Joseph Story was born on September 18, 1779, in Marblehead, Massachusetts. His father Elisha Story was a member of the Sons of Liberty who took part in the Boston Tea Party in 1773. Story graduated second in his class from Harvard University in 1798 and was a member of the Phi Beta Kappa Society. Following graduation, he studied law under Congressman and future Chief Justice of Massachusetts Samuel Sewall.
After being admitted to the Bar in 1801 and working in a highly successful private practice for several years, Story began his political career. As a member of the Democratic-Republican Party, Story was elected to the Massachusetts House of Representatives in 1805, where he served for three years. Story was then elected to the U.S. Congress in 1808 and went on to become Speaker in 1811.
In November 1811, President Madison nominated Story as Justice on the United States Supreme Court to fill the vacant seat of Justice William Cushing. At the age of thirty-two, Story became the youngest Justice of the U.S. Supreme Court, officially taking his post on November 18, 1811.
Justice Story was heavily involved with nearly all court proceedings during his tenure on the Supreme Court. Although he generally aligned himself with the Federalist views of Chief Justice John Marshall, who served as the overall leader of the court, Story made a tremendous contribution to a large proportion of the decisions made.
Story wrote his first major opinion in the 1816 Martin v. Hunter’s Lessee case. With the unanimous decision of the Court, Story maintained that the Supreme Court has appellate authority over state courts on all matters regarding federal law. This decision now serves as a fundamental principle in the function of the Supreme Court.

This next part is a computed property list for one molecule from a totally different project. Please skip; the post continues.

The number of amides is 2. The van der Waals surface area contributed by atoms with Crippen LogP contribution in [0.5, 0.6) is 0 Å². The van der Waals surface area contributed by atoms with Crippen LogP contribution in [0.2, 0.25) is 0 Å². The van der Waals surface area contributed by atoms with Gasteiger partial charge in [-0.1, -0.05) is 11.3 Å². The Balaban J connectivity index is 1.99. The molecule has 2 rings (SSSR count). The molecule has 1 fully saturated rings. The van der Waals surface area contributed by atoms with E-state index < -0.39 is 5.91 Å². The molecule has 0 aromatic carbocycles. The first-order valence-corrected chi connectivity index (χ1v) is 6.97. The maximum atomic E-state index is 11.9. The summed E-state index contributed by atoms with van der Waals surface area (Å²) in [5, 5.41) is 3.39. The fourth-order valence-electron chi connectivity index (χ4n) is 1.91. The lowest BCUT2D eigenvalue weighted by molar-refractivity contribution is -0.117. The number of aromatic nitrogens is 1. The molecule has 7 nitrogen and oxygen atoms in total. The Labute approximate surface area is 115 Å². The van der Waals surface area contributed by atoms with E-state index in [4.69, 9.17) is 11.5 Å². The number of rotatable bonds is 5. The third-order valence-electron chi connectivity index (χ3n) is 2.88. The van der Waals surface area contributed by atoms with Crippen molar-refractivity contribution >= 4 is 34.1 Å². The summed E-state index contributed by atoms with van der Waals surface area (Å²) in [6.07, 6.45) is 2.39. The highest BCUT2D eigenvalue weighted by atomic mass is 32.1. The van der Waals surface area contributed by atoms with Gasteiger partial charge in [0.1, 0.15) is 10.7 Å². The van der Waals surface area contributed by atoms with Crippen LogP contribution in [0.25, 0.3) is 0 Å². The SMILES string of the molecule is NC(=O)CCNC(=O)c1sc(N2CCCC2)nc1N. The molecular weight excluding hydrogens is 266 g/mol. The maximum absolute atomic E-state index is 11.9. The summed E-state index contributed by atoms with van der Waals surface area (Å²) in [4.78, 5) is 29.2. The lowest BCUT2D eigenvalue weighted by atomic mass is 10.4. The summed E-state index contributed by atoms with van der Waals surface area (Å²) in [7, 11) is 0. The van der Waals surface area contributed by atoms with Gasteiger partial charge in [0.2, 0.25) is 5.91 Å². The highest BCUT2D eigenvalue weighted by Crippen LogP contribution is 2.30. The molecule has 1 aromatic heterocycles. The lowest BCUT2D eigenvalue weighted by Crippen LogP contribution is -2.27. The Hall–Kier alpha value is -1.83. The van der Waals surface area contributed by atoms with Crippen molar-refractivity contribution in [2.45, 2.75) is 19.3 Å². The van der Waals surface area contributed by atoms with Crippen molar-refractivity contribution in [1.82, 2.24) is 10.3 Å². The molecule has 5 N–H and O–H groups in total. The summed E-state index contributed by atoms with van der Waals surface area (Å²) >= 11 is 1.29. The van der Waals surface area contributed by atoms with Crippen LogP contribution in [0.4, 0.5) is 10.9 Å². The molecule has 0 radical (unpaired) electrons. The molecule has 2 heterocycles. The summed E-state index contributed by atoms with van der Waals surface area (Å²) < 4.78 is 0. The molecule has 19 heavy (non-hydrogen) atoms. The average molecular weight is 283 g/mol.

During his later years on the Supreme Court, Story wrote two of the court’s most important decisions regarding slavery, United States v. The Amistad (1841) and Prigg v. Pennsylvania (1842). As an opponent of slavery, Story continually upheld his view that international slave trade should be forbidden, while domestic slavery should remain legal because of its protection in the Constitution. His decisions on both of these court cases reflect this opinion.
In United States v. The Amistad (1841), now regarded as a landmark case regarding slavery, a rebellion of Africans had occurred on a Spanish ship sailing in the Atlantic. Story maintained that because the Africans on board were illegally captured and imprisoned, they were in fact free men who had the right to return safely to Africa. In Prigg v. Pennsylvania (1842), Story upheld the Fugitive Slave Act of 1793, declaring that states could not prevent the recapture of slaves from other parts of the country.
In Swift v. Tyson (1842), Story authored the opinion that civil litigation in federal court would use general common law instead of state law. This expanded federal court jurisdiction.
Justice Story became one of the most prominent and successful authors of the early nineteenth century. His three-volume work published in 1833 titled Commentaries on the Constitution of the United States is considered a staple in American legal studies to this day.
In 1829 Story became the Dane Professor of Law at Harvard University, where he was instrumental in the founding of the law school. This position allowed for the endowment to pay for the publication of numerous other commentaries including The Conflict of Laws (1834), Equity Pleadings (1838) and Bills of Exchange (1843), among others.
Story served as a Supreme Court Justice until his death on September 10, 1845 at age 65. At the time of his death, many considered Story to be the greatest Jurist in the United States.
Martin v. Hunter’s Lessee (1816)
United States v. The Amistad (1841)
Prigg v. Pennsylvania (1842)
Swift v. Tyson (1842)